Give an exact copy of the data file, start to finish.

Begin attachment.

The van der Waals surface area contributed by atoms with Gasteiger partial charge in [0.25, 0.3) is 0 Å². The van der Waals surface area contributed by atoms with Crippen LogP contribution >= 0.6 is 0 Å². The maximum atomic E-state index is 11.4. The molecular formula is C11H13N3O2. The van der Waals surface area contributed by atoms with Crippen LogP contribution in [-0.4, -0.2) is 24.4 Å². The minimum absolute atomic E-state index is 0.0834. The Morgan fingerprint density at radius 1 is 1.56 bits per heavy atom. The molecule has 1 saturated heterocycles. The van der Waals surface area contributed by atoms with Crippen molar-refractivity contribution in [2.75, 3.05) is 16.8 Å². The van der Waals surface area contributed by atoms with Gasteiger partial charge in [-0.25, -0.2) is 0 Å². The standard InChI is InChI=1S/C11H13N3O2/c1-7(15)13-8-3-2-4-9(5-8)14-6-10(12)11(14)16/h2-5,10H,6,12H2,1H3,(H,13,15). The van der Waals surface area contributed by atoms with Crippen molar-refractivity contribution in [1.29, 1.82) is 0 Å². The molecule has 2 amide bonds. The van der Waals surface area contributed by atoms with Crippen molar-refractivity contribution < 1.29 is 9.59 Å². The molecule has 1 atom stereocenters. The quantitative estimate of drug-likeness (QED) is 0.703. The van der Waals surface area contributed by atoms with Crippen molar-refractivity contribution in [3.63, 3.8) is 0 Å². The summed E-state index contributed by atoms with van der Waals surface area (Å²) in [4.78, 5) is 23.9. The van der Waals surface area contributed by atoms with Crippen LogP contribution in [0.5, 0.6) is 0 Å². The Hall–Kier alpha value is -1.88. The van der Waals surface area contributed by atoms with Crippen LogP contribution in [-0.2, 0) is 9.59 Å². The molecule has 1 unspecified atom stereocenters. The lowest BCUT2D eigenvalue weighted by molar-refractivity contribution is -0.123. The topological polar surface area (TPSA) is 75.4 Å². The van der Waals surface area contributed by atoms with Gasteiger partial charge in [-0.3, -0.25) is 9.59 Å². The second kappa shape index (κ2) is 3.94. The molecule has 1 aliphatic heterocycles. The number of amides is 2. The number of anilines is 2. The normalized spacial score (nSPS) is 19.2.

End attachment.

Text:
The van der Waals surface area contributed by atoms with Gasteiger partial charge in [0.25, 0.3) is 0 Å². The van der Waals surface area contributed by atoms with Crippen LogP contribution >= 0.6 is 0 Å². The maximum atomic E-state index is 11.4. The molecular formula is C11H13N3O2. The van der Waals surface area contributed by atoms with Crippen LogP contribution in [-0.4, -0.2) is 24.4 Å². The minimum absolute atomic E-state index is 0.0834. The Morgan fingerprint density at radius 1 is 1.56 bits per heavy atom. The molecule has 1 saturated heterocycles. The van der Waals surface area contributed by atoms with Crippen molar-refractivity contribution in [2.75, 3.05) is 16.8 Å². The van der Waals surface area contributed by atoms with Gasteiger partial charge in [-0.25, -0.2) is 0 Å². The standard InChI is InChI=1S/C11H13N3O2/c1-7(15)13-8-3-2-4-9(5-8)14-6-10(12)11(14)16/h2-5,10H,6,12H2,1H3,(H,13,15). The van der Waals surface area contributed by atoms with Crippen molar-refractivity contribution in [1.29, 1.82) is 0 Å². The molecule has 2 amide bonds. The van der Waals surface area contributed by atoms with Crippen molar-refractivity contribution < 1.29 is 9.59 Å². The molecule has 1 atom stereocenters. The quantitative estimate of drug-likeness (QED) is 0.703. The van der Waals surface area contributed by atoms with Crippen molar-refractivity contribution in [3.63, 3.8) is 0 Å². The summed E-state index contributed by atoms with van der Waals surface area (Å²) in [4.78, 5) is 23.9. The van der Waals surface area contributed by atoms with Crippen LogP contribution in [0.5, 0.6) is 0 Å². The Hall–Kier alpha value is -1.88. The van der Waals surface area contributed by atoms with Crippen LogP contribution in [-0.2, 0) is 9.59 Å². The molecule has 1 unspecified atom stereocenters. The lowest BCUT2D eigenvalue weighted by molar-refractivity contribution is -0.123. The topological polar surface area (TPSA) is 75.4 Å². The van der Waals surface area contributed by atoms with Gasteiger partial charge in [-0.3, -0.25) is 9.59 Å². The second kappa shape index (κ2) is 3.94. The molecule has 1 aliphatic heterocycles. The number of amides is 2. The number of anilines is 2. The normalized spacial score (nSPS) is 19.2.